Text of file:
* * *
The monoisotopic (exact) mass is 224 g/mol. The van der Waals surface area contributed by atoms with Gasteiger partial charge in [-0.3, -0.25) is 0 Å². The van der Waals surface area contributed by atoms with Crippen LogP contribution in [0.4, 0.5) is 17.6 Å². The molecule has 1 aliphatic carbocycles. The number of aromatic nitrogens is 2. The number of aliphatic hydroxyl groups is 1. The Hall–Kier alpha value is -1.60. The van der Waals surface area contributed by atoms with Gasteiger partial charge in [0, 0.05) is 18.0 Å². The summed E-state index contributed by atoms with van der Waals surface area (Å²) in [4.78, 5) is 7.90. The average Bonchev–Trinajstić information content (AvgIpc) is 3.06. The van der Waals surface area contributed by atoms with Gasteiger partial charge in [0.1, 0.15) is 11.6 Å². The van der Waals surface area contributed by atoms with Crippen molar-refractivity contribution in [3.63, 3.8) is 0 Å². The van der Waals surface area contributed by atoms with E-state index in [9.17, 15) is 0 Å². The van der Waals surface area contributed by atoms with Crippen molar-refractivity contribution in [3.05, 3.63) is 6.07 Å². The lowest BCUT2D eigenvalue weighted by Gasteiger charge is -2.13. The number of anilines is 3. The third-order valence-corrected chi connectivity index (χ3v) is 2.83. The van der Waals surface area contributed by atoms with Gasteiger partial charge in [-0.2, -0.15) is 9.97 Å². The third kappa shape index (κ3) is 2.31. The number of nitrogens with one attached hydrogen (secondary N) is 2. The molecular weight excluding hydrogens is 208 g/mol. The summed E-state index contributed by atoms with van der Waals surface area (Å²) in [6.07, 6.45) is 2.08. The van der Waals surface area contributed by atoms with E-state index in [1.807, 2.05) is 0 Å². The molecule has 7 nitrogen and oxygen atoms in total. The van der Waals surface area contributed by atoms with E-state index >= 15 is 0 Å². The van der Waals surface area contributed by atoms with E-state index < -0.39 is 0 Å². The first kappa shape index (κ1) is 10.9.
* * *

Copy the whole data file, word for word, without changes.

The monoisotopic (exact) mass is 224 g/mol. The van der Waals surface area contributed by atoms with Gasteiger partial charge in [-0.3, -0.25) is 0 Å². The van der Waals surface area contributed by atoms with Crippen LogP contribution in [0.4, 0.5) is 17.6 Å². The molecule has 1 aliphatic carbocycles. The number of aromatic nitrogens is 2. The number of aliphatic hydroxyl groups is 1. The Hall–Kier alpha value is -1.60. The van der Waals surface area contributed by atoms with Gasteiger partial charge in [0, 0.05) is 18.0 Å². The summed E-state index contributed by atoms with van der Waals surface area (Å²) in [4.78, 5) is 7.90. The average Bonchev–Trinajstić information content (AvgIpc) is 3.06. The van der Waals surface area contributed by atoms with Gasteiger partial charge in [0.1, 0.15) is 11.6 Å². The van der Waals surface area contributed by atoms with Crippen molar-refractivity contribution in [3.63, 3.8) is 0 Å². The van der Waals surface area contributed by atoms with E-state index in [9.17, 15) is 0 Å². The van der Waals surface area contributed by atoms with Crippen molar-refractivity contribution in [3.05, 3.63) is 6.07 Å². The lowest BCUT2D eigenvalue weighted by Gasteiger charge is -2.13. The number of anilines is 3. The third-order valence-corrected chi connectivity index (χ3v) is 2.83. The van der Waals surface area contributed by atoms with Gasteiger partial charge in [-0.2, -0.15) is 9.97 Å². The third kappa shape index (κ3) is 2.31. The number of nitrogens with one attached hydrogen (secondary N) is 2. The molecular weight excluding hydrogens is 208 g/mol. The summed E-state index contributed by atoms with van der Waals surface area (Å²) in [6.07, 6.45) is 2.08. The van der Waals surface area contributed by atoms with E-state index in [1.807, 2.05) is 0 Å². The molecule has 7 nitrogen and oxygen atoms in total. The van der Waals surface area contributed by atoms with E-state index >= 15 is 0 Å². The van der Waals surface area contributed by atoms with E-state index < -0.39 is 0 Å². The first kappa shape index (κ1) is 10.9.